Marijuana: Is Gympie sitting on a pot of gold?
WITH the finishing touches of a top-secret medicinal marijuana compound on the Sunshine Coast just months away, a University of Queensland agricultural expert has declared Gympie could be at the coalface of legal marijuana production.
Dr Peter Dart is an expert in agroforestry, biological control and international agriculture and he thinks Gympie's environmental conditions are perfect for large-scale production.
"It (medicinal marijuana) would grow perfectly well in Gympie," Dr Dart said.
"It is a hardy plant that would grow well in Gympie's sub-tropical climate."
Also an expert on waste water management, Dr Dart was part of a program that used effluent from sewerage to grow various plants, including hemp.
He said the program was stymied by the attitude of politicians and the public because of hemp's perceived hallucinogenic effects.
He thinks the opportunity for Gympie farmers to diversify into the medicinal marijuana trade would be lucrative and beneficial to the agriculture industry.
"It (marijuana) has always been a good crop because it is easy to grow because it does not require much input,' Dr Dart said.
"Australia's niche in the future will be in products like cannabis.
"We need to diversify out of the cereals and the big advantages are going to come out of the technology (we develop) into managing the crop.
"Australia is very good
at developing these technologies and cannabis has a high value and needs to be intensively managed."
However, Dr Dart warned that medicinal marijuana production would come with some hurdles for Gympie farmers looking to diversify.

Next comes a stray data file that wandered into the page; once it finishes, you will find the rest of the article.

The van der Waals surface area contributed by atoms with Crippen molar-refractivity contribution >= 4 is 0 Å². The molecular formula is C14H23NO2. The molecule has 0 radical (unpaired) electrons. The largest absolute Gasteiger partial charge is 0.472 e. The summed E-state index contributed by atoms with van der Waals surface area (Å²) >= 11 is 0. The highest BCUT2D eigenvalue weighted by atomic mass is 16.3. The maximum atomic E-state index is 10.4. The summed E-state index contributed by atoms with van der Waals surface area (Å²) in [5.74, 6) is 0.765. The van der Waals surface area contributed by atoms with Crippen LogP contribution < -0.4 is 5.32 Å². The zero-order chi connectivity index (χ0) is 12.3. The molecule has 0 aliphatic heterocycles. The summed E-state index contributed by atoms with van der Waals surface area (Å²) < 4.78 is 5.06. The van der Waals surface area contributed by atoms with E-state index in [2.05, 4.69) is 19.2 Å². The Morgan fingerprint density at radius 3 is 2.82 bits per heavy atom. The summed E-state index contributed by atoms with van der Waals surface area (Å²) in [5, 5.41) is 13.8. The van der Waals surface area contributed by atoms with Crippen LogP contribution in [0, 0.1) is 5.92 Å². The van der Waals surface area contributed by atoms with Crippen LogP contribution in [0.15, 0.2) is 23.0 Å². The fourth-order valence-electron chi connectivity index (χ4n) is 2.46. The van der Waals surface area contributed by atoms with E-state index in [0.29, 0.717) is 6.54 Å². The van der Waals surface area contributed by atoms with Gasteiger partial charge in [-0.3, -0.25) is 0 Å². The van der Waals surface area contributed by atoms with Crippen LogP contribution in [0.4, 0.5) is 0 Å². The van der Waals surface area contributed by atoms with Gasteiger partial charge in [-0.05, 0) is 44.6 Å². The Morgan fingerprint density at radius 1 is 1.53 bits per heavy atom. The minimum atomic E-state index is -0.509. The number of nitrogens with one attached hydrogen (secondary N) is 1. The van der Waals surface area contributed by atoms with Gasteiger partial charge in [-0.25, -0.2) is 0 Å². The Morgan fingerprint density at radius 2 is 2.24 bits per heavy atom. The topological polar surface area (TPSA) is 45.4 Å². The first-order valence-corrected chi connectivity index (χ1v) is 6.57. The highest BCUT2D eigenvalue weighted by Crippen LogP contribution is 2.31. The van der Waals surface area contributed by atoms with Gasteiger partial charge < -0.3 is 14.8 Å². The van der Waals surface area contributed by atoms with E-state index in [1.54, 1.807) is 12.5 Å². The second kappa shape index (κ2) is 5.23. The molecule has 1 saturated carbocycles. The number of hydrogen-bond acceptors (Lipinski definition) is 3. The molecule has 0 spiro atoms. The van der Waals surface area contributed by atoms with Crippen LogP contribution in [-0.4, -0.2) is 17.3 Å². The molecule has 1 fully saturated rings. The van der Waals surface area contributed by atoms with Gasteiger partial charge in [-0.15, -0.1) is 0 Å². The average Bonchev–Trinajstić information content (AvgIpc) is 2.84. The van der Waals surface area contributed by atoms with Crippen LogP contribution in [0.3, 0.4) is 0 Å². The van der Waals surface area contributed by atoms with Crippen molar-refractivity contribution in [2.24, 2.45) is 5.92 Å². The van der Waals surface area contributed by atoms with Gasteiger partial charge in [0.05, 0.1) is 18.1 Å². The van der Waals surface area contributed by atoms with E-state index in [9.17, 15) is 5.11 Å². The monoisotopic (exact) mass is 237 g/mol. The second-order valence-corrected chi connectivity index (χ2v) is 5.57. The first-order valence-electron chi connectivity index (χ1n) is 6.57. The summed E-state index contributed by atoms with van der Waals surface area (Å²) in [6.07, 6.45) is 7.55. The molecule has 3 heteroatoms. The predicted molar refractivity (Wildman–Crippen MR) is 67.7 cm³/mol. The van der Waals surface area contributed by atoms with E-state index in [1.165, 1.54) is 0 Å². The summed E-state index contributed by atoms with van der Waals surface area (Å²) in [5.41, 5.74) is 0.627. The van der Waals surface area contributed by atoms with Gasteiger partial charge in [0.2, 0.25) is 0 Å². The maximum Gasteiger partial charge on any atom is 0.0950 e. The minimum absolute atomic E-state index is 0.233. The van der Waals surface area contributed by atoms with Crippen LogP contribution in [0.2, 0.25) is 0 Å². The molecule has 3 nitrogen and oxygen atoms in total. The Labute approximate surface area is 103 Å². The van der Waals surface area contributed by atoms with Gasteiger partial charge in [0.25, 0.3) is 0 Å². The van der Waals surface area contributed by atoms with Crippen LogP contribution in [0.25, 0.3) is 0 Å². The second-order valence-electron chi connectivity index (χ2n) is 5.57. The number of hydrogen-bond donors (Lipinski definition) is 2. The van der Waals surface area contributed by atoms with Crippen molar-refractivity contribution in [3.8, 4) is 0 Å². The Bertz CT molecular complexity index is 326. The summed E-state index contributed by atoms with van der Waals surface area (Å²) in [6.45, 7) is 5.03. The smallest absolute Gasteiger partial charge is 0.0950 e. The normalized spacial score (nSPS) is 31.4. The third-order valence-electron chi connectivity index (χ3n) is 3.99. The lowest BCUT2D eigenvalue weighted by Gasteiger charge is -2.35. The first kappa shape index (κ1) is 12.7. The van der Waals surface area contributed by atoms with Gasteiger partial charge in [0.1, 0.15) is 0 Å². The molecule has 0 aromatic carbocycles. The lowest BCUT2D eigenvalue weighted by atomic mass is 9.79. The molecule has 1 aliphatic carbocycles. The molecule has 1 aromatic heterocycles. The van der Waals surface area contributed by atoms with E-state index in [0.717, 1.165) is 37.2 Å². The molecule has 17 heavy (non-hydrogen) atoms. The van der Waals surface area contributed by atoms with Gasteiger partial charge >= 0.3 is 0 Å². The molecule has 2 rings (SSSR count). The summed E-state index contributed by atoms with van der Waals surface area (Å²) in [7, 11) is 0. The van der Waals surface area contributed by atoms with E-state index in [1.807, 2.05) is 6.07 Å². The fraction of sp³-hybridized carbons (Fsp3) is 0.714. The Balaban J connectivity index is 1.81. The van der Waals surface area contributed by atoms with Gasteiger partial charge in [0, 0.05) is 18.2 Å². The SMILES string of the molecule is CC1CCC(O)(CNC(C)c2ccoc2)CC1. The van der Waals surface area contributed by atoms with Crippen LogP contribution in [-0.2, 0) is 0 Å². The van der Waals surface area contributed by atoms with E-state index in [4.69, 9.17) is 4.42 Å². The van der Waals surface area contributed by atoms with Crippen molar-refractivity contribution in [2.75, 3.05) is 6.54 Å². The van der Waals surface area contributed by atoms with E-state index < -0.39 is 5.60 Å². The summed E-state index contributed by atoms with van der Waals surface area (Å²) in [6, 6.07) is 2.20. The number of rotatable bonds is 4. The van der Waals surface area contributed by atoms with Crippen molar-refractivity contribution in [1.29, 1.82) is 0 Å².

"The difficulty with minor crops is guaranteeing a renewable supply.
"It is a good thing to whip up some interest now."
Meanwhile, a multi-million dollar medicinal marijuana project is under way on the Sunshine Coast and could be exporting within months.
The massive greenhouse is almost finished and works are currently being conducted on the security element of the site.
Member for Gympie Tony Perrett supported the introduction of medicinal marijuana legislation last year, but said there would be some inherent challenges for local farmers entering the industry.
"I am aware that the conditions to grow the crop are onerous in that growers and business owners are governed by significant regulatory and legal obligations," Mr Perrett said.
A Gympie council spokeswoman said the council would encourage the business, providing it was legal.
"Council has had no reason to consider the industry.
"However, Gympie Regional Council's Economic Development unit work towards attracting new business to the region,
while supporting local business to grow the region's economy."